The U.S. economy probably added enough new jobs last month to push employment gains in 2019 above 2 million for the ninth straight year, but the pace of hiring is slowing.
Here’s what to watch in the U.S. Labor Department’s December U.S. jobs report due on Friday.
The number of new jobs created in December may have tapered off to about 160,000 from a surprisingly large 266,000 gain in the prior month, according to economists polled by MarketWatch.
The odds of another 200,000-plus increase at the end of 2019 seems highly unlikely. The big gain in jobs in November was partly inflated by 50,000 striking General Motors
employees returning to work. Stronger-than-usual hiring in fields such as shipping and transportation might also have been at work.
Although the economy is still creating plenty of new jobs, not as many companies are hiring. The U.S. added an average of 180,000 jobs a month through the first 11 months of the year, down from 223,000 in 2018.
What’s going on? Manufacturers, hurt by the U.S. trade war with China, have cut back on hiring. Energy producers coping with lower prices have barely increased employment. And brick-and-mortar retailers facing an onslaught of online competition continue to shed jobs.
Moving into 2020, hiring is likely to continue to slow along with the economy.
Tight labor market
Another restraint on hiring — but a more positive one— is an extremely “tight” labor market. The nation’s unemployment rate fell last month to a 50-year low of 3.5%.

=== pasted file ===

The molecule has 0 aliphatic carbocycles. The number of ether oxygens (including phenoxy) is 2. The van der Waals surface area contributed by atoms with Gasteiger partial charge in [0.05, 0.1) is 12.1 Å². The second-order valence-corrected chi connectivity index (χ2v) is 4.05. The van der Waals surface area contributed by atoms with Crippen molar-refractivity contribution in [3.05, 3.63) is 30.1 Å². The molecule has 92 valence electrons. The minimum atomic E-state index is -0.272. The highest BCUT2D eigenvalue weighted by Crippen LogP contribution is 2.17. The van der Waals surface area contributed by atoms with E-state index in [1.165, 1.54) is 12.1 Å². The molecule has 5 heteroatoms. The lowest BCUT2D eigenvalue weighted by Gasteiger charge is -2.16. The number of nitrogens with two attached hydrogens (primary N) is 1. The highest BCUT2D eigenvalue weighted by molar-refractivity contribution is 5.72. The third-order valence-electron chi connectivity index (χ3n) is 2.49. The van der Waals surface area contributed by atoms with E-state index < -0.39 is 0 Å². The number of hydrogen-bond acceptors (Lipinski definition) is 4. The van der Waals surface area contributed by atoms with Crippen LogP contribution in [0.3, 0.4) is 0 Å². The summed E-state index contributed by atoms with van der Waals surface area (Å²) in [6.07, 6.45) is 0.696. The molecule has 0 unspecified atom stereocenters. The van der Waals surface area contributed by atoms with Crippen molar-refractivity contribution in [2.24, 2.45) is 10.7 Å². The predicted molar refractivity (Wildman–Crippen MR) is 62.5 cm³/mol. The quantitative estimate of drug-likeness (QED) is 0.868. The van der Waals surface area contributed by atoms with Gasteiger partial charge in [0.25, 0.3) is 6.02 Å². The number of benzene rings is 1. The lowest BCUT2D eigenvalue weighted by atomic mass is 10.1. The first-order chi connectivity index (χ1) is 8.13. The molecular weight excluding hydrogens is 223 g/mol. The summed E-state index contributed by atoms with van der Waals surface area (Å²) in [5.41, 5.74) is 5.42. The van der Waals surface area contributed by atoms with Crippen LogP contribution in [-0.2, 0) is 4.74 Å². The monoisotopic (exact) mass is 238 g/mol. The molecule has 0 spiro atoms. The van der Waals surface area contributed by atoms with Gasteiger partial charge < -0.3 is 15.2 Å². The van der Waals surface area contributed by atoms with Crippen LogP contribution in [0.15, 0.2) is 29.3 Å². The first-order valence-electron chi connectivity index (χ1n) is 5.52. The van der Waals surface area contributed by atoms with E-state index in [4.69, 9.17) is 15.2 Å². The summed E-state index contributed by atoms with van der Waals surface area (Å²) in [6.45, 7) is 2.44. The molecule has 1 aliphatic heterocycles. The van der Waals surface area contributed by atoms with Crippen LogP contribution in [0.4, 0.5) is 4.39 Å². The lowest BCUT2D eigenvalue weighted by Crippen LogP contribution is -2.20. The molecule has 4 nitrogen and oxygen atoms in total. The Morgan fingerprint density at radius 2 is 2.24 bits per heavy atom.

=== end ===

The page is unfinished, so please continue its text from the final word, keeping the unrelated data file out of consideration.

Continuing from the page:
Economists predict the jobless rate will be unchanged in December, but many think it will fall even lower in the months ahead.
What it means is, many companies that are still hiring simply can’t find prospective employees with the skills they need.
Firms reported “difficulties in finding qualified workers,” the Federal Reserve said in its most recent survey of the U.S. economy.
So even if the economy pulls a surprise in 2020 and speeds up, the pace of hiring might still lag behind. Total employment gains this year could fall below 2 million for the first time since 2010.
“The labor market continues to provide a solid foundation for the U.S. economy at the start of the new year,” said senior economist Sam Bullard of Wells Fargo Economics. “That said, we still expect the pace of job gains to slow markedly in 2020.”
Wage growth flatlines
The typical American worker is getting about a 3% raise each year and the pay figures for December are unlikely to diverge from recent trends.
What’s surprising is that wages aren’t growing even faster given the tight labor market. The yearly increase in wages topped out last year at 3.4% before dropping back down to just a little over 3%.
That’s still quite good and almost twice as fast as the increase in inflation, but many economists thought wage growth might hit 3.5% to 4% by now.
The silver lining is that stable wage growth is helping to keep inflation in check and the Federal Reserve on the sidelines. That’s contributed to a surging stock market
and record equity gains.
In the past an extremely tight jobs market has often led to higher labor costs, rising inflation and an increase in interest rates. Not this time around.